Tickle requested review of the ALJ's decision with the Appeals Council, and submitted a medical source statement from Jean Gearhart, FNP, dated May 2, 2011, which the Appeals Council made part of the record. R. 7. On September 14, 2012, the Appeals Council reviewed the ALJ's decision, and adopted the ALJ's findings and conclusions with regard to whether Tickle is disabled. The Appeals Council gave little weight to Nurse Gearhart's medical source statement because the conclusions were not supported by Tickle's treatment records or the findings of consultative examiner William Humphries, M.D. The Appeals Council did not agree with the ALJ's finding that Tickle's part-time work activities constituted substantial gainful activity since July 1, 2009. The Appeals Council agreed, however, that Tickle did not have a severe medical impairment, and thus it denied Tickle's request for review (R. 1-7). This appeal followed.
Tickle argues that the Commissioner erred in finding that she has no "severe" impairments. Step two of the sequential process requires that the ALJ determine whether a claimant has a severe impairment. 20 C.F.R. § 404.1520. A "severe" medical impairment is any medical condition that has more than a minimal effect on the ability to do basic work activities. SSR 96-3p. Basic work activities are defined as the abilities and aptitudes necessary to perform most jobs, such as walking, standing, sitting, lifting, pulling, reaching, carrying, handling, seeing, hearing, speaking, etc. 20 C.F.R. §§ 404.1521, 416.921. An impairment must last or be expected to last for a continuous period of at least 12 months to be considered "severe." 20 C.F.R. §§ 404.1509, 404.1520(a)(4)(ii). In Evans v. Heckler , 734 F.2d 1012, 1014 (4th Cir. 1984), the Fourth Circuit held that "an impairment can be considered as not severe' only if it is a slight abnormality which has such a minimal effect on the individual that it would not be expected to interfere with the individual's ability to work, irrespective of age, education, or work experience." See also 20 C.F.R. § 404.1520(c).
In this appeal, Tickle argues that her peripheral neuropathy is a severe impairment. Tickle does not argue or offer evidence to support a finding that her hypertension or hyperlipidemia are also severe impairments. Tickle bears the burden of showing that her peripheral neuropathy is severe. Bowen v. Yuckert , 482 U.S. 137, 146 (1987). Tickle claims that her neuropathy in her feet constitutes a severe impairment because it causes her to suffer chronic pain and burning in both feet, for which she has been prescribed Neurontin and Mobic. The ALJ found that Tickle's peripheral neuropathy is a medically determinable impairment, but that it does not significantly limit Tickle's ability to perform basic work-related activities, and thus, is not severe. Having reviewed the record as a whole, I find substantial evidence to support the ALJ's conclusion that Tickle's peripheral neuropathy is not a "severe" impairment.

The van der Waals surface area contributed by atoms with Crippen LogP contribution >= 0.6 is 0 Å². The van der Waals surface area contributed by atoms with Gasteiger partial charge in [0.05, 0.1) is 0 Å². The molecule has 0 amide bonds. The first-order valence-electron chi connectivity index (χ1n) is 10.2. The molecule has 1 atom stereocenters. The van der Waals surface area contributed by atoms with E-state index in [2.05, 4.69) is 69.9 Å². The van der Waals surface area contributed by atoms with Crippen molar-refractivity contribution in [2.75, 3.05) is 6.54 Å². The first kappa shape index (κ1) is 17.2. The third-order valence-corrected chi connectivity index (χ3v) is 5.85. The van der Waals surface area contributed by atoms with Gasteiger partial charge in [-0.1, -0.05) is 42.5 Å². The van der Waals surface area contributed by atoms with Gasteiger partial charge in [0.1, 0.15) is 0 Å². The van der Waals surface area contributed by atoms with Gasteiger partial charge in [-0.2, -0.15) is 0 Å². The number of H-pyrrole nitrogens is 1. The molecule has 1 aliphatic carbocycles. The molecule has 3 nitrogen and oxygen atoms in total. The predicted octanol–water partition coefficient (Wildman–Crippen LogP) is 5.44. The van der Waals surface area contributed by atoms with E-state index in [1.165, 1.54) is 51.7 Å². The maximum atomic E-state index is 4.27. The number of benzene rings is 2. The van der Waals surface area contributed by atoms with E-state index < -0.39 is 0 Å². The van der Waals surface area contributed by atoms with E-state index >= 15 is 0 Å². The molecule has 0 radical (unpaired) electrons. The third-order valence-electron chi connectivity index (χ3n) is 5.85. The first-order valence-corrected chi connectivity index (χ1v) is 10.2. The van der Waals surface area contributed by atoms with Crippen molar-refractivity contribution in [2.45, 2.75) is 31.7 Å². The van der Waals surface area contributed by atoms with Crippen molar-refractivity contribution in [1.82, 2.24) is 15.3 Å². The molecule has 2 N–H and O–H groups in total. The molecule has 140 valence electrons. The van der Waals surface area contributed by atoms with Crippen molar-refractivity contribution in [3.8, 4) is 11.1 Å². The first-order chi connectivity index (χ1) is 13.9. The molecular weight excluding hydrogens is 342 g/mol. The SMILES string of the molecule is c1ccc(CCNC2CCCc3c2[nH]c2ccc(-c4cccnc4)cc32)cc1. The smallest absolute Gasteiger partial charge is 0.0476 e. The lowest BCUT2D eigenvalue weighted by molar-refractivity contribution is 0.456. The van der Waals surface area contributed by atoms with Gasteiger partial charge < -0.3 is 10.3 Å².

The relevant medical evidence is briefly summarized as follows: On May 1, 2009, Tickle was evaluated by John Daugherty, M.D., for right heel pain present "off and on" over the last few weeks. R. 245. Tickle also complained of numbness in her right arm and leg that subsided within a few minutes. On exam, Dr. Daugherty noted warmth and tenderness over Tickle's right heel, with no other abnormalities. Dr. Daugherty diagnosed Tickle with right heel pain and possible gout. He prescribed Voltaren and advised Tickle to be vigilant about footwear at work. R. 245.
Tickle followed up with Dr. Daugherty on August 7, 2009, complaining of stinging bilateral foot pain that extended up the mid-lower leg. R. 242. Tickle reported that she worked at Country Cookin' and was required to wear their shoes. Tickle noted that she has right heel pain and swelling of her ankles and feet "at times." Dr. Daugherty observed no apparent edema or localized tenderness. Dr. Daugherty diagnosed foot and leg pain possibly related to long periods of standing and possible neuropathy, and prescribed Mobic. R. 242-43.
Tickle visited Dr. Daugherty on September 11, 2009, and reported bilateral foot pain that went up the mid-calf and was "killing" her. R. 239. Tickle was still working as a waitress, but stated that her feet did not feel better when she was off of them. Dr. Daugherty noted no objective abnormalities on examination. He diagnosed foot pain with possible neuropathy, and advised that Tickle continue Mobic, which "seems to help some." R. 239-40.
On February 4, 2010, William Humphries, M.D. examined Tickle and provided a medical consultant report. R. 253-57. Dr. Humphries noted that Tickle was diagnosed with neuropathy in her lower extremities about two years ago, and has aching, stinging, and pain that occasionally radiates up to the knees and hips. R. 253. Tickle reported that no particular activity exacerbates the discomfort. R. 253. Tickle estimated that she can walk a quarter mile on a good day on level ground, but would expect to stop due to pain in both feet. Tickle also reported that she takes no medication, aside from occasional aspirin. R. 253.
On exam, Dr. Humphries found that Tickle was in no distress, had full range of motion in her lower extremities, with no significant tenderness, heat, swelling or deformity. Her hip range of motion was slightly reduced, but she was able to get on and off the examination table without difficulty, and her gait was normal. R. 254-55. Tickle was able to heel and toe walk with assistance for balance; her tandem gait was adequate with occasional miscue; and she could bear weight on each leg. Her strength was normal in both extremities, and there was no specific motor or sensory loss to light touch of lower extremities. Dr. Humphries diagnosed mild peripheral neuropathy of the lower extremities. R. 255. Dr. Humphries found that Tickle had no restriction on sitting, standing, walking, lifting, climbing, stooping, heights, hazards or fumes. He found that she cannot crouch or crawl, and should be allowed to take standard breaks during a normal workday. R. 255.
On December 8, 2010, Tickle visited Julie R. Gearheart, FNP, for treatment of a sinus infection. Nurse Gearheart's notes make no mention of Tickle's lower extremities. R. 276-79.